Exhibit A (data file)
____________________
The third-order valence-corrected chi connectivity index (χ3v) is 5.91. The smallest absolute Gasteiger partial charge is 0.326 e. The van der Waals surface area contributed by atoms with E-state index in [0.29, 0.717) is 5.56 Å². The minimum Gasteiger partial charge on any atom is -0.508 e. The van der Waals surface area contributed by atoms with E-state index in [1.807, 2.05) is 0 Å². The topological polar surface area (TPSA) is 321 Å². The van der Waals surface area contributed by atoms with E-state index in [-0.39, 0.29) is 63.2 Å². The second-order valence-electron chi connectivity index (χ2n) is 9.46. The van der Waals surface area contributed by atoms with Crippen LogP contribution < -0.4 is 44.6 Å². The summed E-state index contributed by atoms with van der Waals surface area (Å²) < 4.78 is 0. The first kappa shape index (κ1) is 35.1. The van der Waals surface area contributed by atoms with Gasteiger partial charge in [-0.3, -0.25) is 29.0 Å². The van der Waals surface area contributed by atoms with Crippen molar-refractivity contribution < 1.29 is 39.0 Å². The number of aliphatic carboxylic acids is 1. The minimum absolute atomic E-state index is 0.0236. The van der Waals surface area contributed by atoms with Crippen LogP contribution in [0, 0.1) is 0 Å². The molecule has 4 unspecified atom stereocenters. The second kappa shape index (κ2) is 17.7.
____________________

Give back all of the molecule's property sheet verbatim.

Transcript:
The third-order valence-corrected chi connectivity index (χ3v) is 5.91. The smallest absolute Gasteiger partial charge is 0.326 e. The van der Waals surface area contributed by atoms with E-state index in [0.29, 0.717) is 5.56 Å². The minimum Gasteiger partial charge on any atom is -0.508 e. The van der Waals surface area contributed by atoms with E-state index in [1.807, 2.05) is 0 Å². The topological polar surface area (TPSA) is 321 Å². The van der Waals surface area contributed by atoms with E-state index in [-0.39, 0.29) is 63.2 Å². The second-order valence-electron chi connectivity index (χ2n) is 9.46. The van der Waals surface area contributed by atoms with Crippen LogP contribution < -0.4 is 44.6 Å². The summed E-state index contributed by atoms with van der Waals surface area (Å²) < 4.78 is 0. The first kappa shape index (κ1) is 35.1. The van der Waals surface area contributed by atoms with Gasteiger partial charge in [-0.3, -0.25) is 29.0 Å². The van der Waals surface area contributed by atoms with Crippen molar-refractivity contribution < 1.29 is 39.0 Å². The number of aliphatic carboxylic acids is 1. The minimum absolute atomic E-state index is 0.0236. The van der Waals surface area contributed by atoms with Crippen LogP contribution in [0, 0.1) is 0 Å². The molecule has 4 unspecified atom stereocenters. The second kappa shape index (κ2) is 17.7.